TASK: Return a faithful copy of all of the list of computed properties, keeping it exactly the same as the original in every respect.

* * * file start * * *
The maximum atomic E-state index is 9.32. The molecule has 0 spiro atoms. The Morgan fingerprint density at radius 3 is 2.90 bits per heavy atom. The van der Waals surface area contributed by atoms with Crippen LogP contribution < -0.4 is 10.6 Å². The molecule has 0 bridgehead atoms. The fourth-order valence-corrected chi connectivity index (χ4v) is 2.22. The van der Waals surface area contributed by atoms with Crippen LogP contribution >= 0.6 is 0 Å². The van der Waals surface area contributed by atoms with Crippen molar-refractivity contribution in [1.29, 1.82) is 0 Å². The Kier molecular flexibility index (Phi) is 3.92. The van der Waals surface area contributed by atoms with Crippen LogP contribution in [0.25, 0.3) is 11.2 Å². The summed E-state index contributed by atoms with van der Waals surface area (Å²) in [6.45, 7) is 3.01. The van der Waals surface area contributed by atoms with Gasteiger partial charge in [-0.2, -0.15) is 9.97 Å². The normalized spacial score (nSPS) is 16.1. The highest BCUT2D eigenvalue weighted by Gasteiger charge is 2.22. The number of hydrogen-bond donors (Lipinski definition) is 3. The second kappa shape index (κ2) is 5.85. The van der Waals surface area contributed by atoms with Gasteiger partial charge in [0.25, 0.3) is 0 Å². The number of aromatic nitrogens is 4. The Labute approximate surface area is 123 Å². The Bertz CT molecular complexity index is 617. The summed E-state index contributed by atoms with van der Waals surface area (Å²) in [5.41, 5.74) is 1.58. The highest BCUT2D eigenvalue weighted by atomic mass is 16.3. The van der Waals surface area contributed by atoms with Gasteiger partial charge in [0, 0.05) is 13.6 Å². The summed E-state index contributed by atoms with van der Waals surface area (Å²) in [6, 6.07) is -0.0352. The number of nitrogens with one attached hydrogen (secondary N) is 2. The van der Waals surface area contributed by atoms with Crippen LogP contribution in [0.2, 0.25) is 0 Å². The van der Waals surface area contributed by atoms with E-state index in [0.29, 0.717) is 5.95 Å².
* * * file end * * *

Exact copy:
The maximum atomic E-state index is 9.32. The molecule has 0 spiro atoms. The Morgan fingerprint density at radius 3 is 2.90 bits per heavy atom. The van der Waals surface area contributed by atoms with Crippen LogP contribution < -0.4 is 10.6 Å². The molecule has 0 bridgehead atoms. The fourth-order valence-corrected chi connectivity index (χ4v) is 2.22. The van der Waals surface area contributed by atoms with Crippen LogP contribution >= 0.6 is 0 Å². The van der Waals surface area contributed by atoms with Crippen molar-refractivity contribution in [1.29, 1.82) is 0 Å². The Kier molecular flexibility index (Phi) is 3.92. The van der Waals surface area contributed by atoms with Crippen LogP contribution in [0.25, 0.3) is 11.2 Å². The summed E-state index contributed by atoms with van der Waals surface area (Å²) in [6.45, 7) is 3.01. The van der Waals surface area contributed by atoms with Gasteiger partial charge in [-0.2, -0.15) is 9.97 Å². The normalized spacial score (nSPS) is 16.1. The highest BCUT2D eigenvalue weighted by Gasteiger charge is 2.22. The number of hydrogen-bond donors (Lipinski definition) is 3. The second kappa shape index (κ2) is 5.85. The van der Waals surface area contributed by atoms with Gasteiger partial charge in [0.25, 0.3) is 0 Å². The number of aromatic nitrogens is 4. The Labute approximate surface area is 123 Å². The Bertz CT molecular complexity index is 617. The summed E-state index contributed by atoms with van der Waals surface area (Å²) in [5.41, 5.74) is 1.58. The highest BCUT2D eigenvalue weighted by atomic mass is 16.3. The van der Waals surface area contributed by atoms with Gasteiger partial charge in [0, 0.05) is 13.6 Å². The summed E-state index contributed by atoms with van der Waals surface area (Å²) in [6, 6.07) is -0.0352. The number of nitrogens with one attached hydrogen (secondary N) is 2. The van der Waals surface area contributed by atoms with Crippen LogP contribution in [0.2, 0.25) is 0 Å². The van der Waals surface area contributed by atoms with E-state index in [0.29, 0.717) is 5.95 Å².